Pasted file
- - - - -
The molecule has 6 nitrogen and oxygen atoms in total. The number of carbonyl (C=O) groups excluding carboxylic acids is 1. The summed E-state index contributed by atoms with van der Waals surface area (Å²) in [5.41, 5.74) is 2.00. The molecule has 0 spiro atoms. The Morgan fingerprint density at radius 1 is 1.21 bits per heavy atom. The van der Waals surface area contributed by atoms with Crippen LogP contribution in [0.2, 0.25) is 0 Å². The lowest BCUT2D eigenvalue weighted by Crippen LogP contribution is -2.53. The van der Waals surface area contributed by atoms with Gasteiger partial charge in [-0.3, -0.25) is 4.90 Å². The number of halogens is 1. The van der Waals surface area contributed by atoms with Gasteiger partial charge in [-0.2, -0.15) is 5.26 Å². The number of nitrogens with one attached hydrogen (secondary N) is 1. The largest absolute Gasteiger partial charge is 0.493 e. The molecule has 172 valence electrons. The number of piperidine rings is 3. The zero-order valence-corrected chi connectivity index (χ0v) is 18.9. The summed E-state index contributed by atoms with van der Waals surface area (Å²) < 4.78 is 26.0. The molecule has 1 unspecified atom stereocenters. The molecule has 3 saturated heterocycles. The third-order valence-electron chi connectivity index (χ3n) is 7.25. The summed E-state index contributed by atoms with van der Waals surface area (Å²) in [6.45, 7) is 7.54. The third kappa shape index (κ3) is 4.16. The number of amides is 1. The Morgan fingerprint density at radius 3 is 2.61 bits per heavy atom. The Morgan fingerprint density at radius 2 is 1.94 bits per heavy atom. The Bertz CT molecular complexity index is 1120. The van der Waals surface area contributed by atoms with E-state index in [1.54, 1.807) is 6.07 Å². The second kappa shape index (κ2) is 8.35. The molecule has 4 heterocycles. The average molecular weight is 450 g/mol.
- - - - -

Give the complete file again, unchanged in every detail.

The molecule has 6 nitrogen and oxygen atoms in total. The number of carbonyl (C=O) groups excluding carboxylic acids is 1. The summed E-state index contributed by atoms with van der Waals surface area (Å²) in [5.41, 5.74) is 2.00. The molecule has 0 spiro atoms. The Morgan fingerprint density at radius 1 is 1.21 bits per heavy atom. The van der Waals surface area contributed by atoms with Crippen LogP contribution in [0.2, 0.25) is 0 Å². The lowest BCUT2D eigenvalue weighted by Crippen LogP contribution is -2.53. The van der Waals surface area contributed by atoms with Gasteiger partial charge in [-0.3, -0.25) is 4.90 Å². The number of halogens is 1. The van der Waals surface area contributed by atoms with Gasteiger partial charge in [-0.2, -0.15) is 5.26 Å². The number of nitrogens with one attached hydrogen (secondary N) is 1. The largest absolute Gasteiger partial charge is 0.493 e. The molecule has 172 valence electrons. The number of piperidine rings is 3. The zero-order valence-corrected chi connectivity index (χ0v) is 18.9. The summed E-state index contributed by atoms with van der Waals surface area (Å²) < 4.78 is 26.0. The molecule has 1 unspecified atom stereocenters. The molecule has 3 saturated heterocycles. The third-order valence-electron chi connectivity index (χ3n) is 7.25. The summed E-state index contributed by atoms with van der Waals surface area (Å²) in [6.45, 7) is 7.54. The third kappa shape index (κ3) is 4.16. The number of amides is 1. The Morgan fingerprint density at radius 3 is 2.61 bits per heavy atom. The Morgan fingerprint density at radius 2 is 1.94 bits per heavy atom. The Bertz CT molecular complexity index is 1120. The van der Waals surface area contributed by atoms with E-state index in [1.54, 1.807) is 6.07 Å². The second kappa shape index (κ2) is 8.35. The molecule has 4 heterocycles. The average molecular weight is 450 g/mol.